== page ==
2000 Bordeaux Living Up to Those Celebratory Three Zeros!

November 9th, 2020

Even during this most disturbing Covid-19 pandemic year your scribe has been fortunate to try many Bordeaux at 20 years of age from that historic year 2000. The turn of the century and those three zeros brought a lot of expectation at harvest time for this millennium vintage with high prices for the wines. It started with some devastating winter storms followed by bad mildew during a warmer Spring, but uneven flowering then mixed weather May, June, & July, and finishing with a very dry August & September. The result was not the highest of sugars but good phenolic ripeness of grapes and thick skins for rich concentrated powerful quite tannic style of wines needing time in the bottle. Pundits early on were sometimes reluctant to give it the full credit it now deserves. Lots of consistently well structured wines with balanced acidity (more difficult to find in current vintages due to climate change) plus lovely dense maturing fruit. Another opportunity to check out some more of these 2000s presented itself at a dinner in Vancouver on November 5, 2020 at Blue Water Cafe. Here are a few brief impressions: 

1. L’ARROSEE St.-Emilion: A property favourite (especially that memorable 1961) with some cab sauv in the mix bought in 2013 by Domaine Clarence Dillon (Haut-Brion). Here more paling of the rim with herbal leafy simpler showing. Good but site is capable of better. Improved with a pairing of hot cheese souffle.

2. BRANE CANTENAC Margaux: Improved effort from this Second Growth shows with deep styling of classic Margaux charming aromatics plus elegance and finesse. Well done. Drinking beautifully on a plateau of enjoyment.

3. GISCOURS Margaux: Full somewhat atypical for the AC Third Growth in good management hands. Here dark rich concentration of fruit impresses. Value!

4. CLERC MILON Pauillac: Lighter look and more cab sauv seems not ripe enough though tannic and some greener merlot. Not singing and somewhat disappointing. Needed the truffle pasta for more flavour interest.

5. LAGRANGE St. Julien: Enjoyed many previous bottles of this rich cassis intense beauty Third Growth. This one more sullen dull young and pouting this evening. Still potential there to open up.

6. GRUAUD LAROSE St. Julien: More open Second Growth with textbook St. Julien cedar graphite notes in a powerful statement. No rush. Wonderful structure with loads of fruit to get even better. Most everyone liked this one.

7. LEOVILLE POYFERRE St. Julien: Classy Second Growth is well balanced. Rather more subtle and elegant than expected. Likeable but not at best showing. Depth of fruit is there but slumbering. Maybe just needed more decanting time to open up.

8. PICHON BARON Pauillac: This Second Growth is one of my favs of the vintage but not this bottle. Touch of TCA/Brett detracts. Not perfectly clean. Disappointing. Not the stellar sweet black currant concentrated treasure it usually is. Drinkable with long braised beef brisket course.

9. RAUZAN-SEGLA Margaux: Served blind as a mystery. Darkest of all the wines. Fragrant powerful complex forwardly bouquet. Got us thinking First Growth but not enough Chateau Margaux cabernet sauvignon. Wondered about Palmer. Guessed perhaps Cheval Blanc because of the merlot element. Group fav tonight. Showing beautifully at present. 

In summary another encouraging show for Bordeaux 2000. If you have any of this vintage you are lucky indeed.

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Ask Sid: What is the buzz on Vendange 2020 for Champagne?

November 4th, 2020
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Question: What is the buzz on Vendange 2020 for Champagne?

Answer: Despite climate change resulting in a very early harvest it is quite bullish. Vendange was extended but generally started some 2 weeks earlier than average. Pinot noir & meunier seemed to develop unusually quickly – more so than chardonnay. The buzz is that even though the maximum yields were limited it could be three years in a row of really top quality. Doubt it will challenge the wonderful trio of 1988, 1989, and 1990 or the Dom Perignon 5 year consecutive run of 2002-2006 inclusive. Fan of aging 2008 & 2012 vintage. Will be interesting to follow the development of 2018, 2019, and 2020.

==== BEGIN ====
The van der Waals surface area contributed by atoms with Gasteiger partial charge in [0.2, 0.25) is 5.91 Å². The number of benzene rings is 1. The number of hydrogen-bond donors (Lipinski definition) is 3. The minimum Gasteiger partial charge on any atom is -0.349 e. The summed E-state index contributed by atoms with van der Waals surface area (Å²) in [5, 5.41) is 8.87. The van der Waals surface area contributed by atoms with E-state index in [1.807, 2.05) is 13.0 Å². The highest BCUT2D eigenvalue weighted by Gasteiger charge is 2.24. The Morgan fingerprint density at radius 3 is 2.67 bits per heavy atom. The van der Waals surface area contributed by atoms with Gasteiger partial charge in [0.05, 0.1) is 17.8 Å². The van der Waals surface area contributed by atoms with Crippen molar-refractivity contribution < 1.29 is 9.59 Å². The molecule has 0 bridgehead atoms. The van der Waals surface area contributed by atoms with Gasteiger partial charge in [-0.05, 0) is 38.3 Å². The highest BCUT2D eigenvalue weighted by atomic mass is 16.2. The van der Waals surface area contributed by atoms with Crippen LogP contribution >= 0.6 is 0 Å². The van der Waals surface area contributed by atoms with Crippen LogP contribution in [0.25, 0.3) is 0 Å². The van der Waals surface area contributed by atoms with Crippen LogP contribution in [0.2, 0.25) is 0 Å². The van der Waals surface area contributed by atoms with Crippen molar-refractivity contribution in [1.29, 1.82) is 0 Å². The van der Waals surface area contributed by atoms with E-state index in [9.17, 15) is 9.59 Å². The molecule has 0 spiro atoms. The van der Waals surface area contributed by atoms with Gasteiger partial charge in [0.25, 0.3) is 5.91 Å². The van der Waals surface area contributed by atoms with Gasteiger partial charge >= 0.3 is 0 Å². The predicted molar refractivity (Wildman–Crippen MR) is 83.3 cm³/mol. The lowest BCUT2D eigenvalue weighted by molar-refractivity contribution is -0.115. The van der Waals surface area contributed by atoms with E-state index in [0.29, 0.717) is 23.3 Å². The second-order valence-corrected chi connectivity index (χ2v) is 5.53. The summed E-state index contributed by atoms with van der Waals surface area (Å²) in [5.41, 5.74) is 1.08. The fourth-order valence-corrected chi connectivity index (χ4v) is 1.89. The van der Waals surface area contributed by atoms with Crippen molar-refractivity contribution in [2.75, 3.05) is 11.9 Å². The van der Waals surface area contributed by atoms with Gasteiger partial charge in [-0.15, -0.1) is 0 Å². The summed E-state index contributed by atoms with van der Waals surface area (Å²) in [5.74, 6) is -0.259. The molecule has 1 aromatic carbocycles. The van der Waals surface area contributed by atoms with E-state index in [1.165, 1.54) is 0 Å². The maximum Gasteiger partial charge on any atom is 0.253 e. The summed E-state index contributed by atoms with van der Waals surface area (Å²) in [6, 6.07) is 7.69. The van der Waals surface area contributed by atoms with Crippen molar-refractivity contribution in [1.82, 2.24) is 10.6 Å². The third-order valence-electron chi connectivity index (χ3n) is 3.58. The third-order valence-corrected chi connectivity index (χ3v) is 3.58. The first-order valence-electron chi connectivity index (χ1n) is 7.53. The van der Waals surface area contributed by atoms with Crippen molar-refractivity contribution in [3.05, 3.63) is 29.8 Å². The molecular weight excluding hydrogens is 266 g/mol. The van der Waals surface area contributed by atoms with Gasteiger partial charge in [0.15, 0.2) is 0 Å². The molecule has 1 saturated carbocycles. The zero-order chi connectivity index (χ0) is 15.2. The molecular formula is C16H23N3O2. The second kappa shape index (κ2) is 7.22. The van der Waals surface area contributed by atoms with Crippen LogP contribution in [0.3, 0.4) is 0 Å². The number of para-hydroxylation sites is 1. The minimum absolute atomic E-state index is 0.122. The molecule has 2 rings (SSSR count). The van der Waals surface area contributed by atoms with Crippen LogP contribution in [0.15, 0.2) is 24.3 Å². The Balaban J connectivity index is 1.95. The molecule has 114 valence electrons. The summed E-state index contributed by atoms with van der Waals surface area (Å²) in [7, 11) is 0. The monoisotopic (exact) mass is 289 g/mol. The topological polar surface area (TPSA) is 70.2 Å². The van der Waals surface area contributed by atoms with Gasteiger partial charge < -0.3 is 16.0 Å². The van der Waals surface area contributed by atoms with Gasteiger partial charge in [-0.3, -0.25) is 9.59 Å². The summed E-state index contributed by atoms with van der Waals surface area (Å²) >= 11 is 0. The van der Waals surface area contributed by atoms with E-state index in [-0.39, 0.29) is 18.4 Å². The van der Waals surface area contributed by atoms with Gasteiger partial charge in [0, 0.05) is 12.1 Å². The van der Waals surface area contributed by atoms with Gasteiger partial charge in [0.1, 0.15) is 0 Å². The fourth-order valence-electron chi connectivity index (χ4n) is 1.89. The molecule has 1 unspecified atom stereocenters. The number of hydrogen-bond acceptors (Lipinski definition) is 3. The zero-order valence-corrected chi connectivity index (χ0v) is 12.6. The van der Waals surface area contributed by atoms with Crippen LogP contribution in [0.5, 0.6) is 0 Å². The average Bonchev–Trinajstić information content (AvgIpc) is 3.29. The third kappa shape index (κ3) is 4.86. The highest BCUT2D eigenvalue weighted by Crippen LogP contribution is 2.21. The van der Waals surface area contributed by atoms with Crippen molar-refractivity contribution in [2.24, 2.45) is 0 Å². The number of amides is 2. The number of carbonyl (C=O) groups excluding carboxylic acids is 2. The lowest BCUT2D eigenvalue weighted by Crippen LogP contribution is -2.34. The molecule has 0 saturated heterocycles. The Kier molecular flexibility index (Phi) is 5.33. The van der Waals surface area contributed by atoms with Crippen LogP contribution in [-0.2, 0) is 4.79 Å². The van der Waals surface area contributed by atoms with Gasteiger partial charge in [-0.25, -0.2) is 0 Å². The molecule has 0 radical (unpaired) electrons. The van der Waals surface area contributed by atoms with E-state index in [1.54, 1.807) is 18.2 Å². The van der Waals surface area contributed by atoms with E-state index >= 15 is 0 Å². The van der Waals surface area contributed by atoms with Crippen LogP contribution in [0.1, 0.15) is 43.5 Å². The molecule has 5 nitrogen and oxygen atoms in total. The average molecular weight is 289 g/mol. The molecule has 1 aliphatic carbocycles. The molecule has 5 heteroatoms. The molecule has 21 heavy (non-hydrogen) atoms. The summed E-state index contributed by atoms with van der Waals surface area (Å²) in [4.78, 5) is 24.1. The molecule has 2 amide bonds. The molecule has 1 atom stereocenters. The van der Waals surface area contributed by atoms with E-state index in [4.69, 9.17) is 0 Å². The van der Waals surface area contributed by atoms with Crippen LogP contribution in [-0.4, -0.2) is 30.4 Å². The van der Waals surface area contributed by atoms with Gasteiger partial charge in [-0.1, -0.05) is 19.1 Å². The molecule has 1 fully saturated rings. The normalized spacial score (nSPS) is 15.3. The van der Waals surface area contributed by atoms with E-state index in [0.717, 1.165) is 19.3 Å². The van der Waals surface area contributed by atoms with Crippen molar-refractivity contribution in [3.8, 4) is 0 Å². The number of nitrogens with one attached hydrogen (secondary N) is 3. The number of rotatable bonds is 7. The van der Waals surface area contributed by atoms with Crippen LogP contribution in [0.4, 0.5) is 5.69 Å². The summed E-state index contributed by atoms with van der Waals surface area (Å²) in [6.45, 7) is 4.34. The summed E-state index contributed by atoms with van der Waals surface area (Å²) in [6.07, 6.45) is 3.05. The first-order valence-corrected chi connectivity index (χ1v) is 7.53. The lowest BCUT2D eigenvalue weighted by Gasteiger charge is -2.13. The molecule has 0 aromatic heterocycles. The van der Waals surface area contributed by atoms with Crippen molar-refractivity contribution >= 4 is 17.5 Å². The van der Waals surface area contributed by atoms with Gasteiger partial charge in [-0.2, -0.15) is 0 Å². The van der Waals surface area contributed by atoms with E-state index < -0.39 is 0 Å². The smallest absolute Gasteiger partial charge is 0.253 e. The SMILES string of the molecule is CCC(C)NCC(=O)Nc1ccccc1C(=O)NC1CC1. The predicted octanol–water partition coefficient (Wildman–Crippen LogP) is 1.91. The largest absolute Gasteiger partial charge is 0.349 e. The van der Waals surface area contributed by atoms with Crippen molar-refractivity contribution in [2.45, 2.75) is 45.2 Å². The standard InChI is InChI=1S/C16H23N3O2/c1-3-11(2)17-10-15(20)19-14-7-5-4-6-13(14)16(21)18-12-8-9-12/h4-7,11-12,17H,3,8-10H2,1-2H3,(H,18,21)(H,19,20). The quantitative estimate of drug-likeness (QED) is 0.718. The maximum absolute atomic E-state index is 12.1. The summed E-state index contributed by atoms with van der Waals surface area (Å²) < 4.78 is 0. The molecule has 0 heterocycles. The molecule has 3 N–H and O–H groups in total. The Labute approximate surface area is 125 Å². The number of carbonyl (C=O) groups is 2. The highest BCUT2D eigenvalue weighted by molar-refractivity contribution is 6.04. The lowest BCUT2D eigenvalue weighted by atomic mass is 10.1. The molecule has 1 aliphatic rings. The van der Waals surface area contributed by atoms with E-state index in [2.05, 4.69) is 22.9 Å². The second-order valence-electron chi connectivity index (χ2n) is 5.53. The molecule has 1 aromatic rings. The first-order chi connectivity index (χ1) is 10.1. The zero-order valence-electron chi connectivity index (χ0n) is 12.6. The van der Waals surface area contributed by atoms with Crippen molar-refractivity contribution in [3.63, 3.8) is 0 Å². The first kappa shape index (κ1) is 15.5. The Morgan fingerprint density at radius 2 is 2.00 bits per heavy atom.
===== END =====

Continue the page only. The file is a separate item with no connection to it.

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Another Virtual Tasting by IWFS Vancouver Theme “Bubbles Around The World”

November 2nd, 2020

Hope other Branches are making the effort to get together virtually during these difficult Covid-19 pandemic times. The Robertsons and Larry Burr are doing a stellar job with continuing activities for the Vancouver Branch. They organized another virtual wine tasting on October 26, 2020 with a theme of “bubbles around the world”.  Each member had the opportunity to speak about the background and impressions of their own sparkling wine with some running commentary contributed by your scribe. The result was a good social interaction of members with some informative wine education.

As we all should know the first sparkling wine is credited back in 1531 to the monks in Limoux (an appellation since 2003 in the Aude department of Languedoc-Roussillon, France) using an Ancestral Method for Blanquette de Limoux. It was over 100 years later that we have the first Champagne (and Dom Perignon at the Abbey of Hautvilliers) with the classic Traditional Method or methode champenoise. Later on and currently popular as metodo Italiano with a quicker turn around time with lower prices is the Charmat Method in tank. These days there is a plethora of sparkling wines produced from local grapes around the world. It was interesting to hear at this event about 13 Sparkling wines from 9 different regions with 3 each from the Okanagan Valley in BC and 3 from Champagne all in different styles.  The wines and the IWFS memebers attending:

1. Jim and Karen Esplen NV Nino Franco Valdobbianne Prosecco
Superiore DOCG
2. Lois Gilbert NV Hungaria Grand Cuvee Brut
3. Ray and Sharon MarkhamNV Casina Bric Nebbiolo Rose
4. Alvin and Kim Nirenberg Bernard-Massard Cuvee de L’Ecusson Brut Rose from Luxembourg
5. Dorothy Jansen NV Piper Heidseick Champagne
6. Heb and Shirley HebentonNV Pol Roger Champagne
7. Dick and Val BradshawNV Krug Champagne – but older – price only $38
8. Jim & Milena Robertson2014 Gusbourne Brut Reserve UK
9. Ruth Greirson NV Sakagura No Awayuki Sparkling Sake from Yoshi No Gawa, Japan
10. Larry and Maggie Burr NV Bird in Hand (Australia) Nest Egg “Joy”
11. Nick and Lesley WrightNV Maverick Estate “Ella” Rose Okanagan
12. Vincent and Zelie Tan 2009 Blue Mountain Reserve Brut RD Okanagan
13. Sid and Joan Cross2001 Sumac Ridge Pinnacle Methode Classique Okanagan.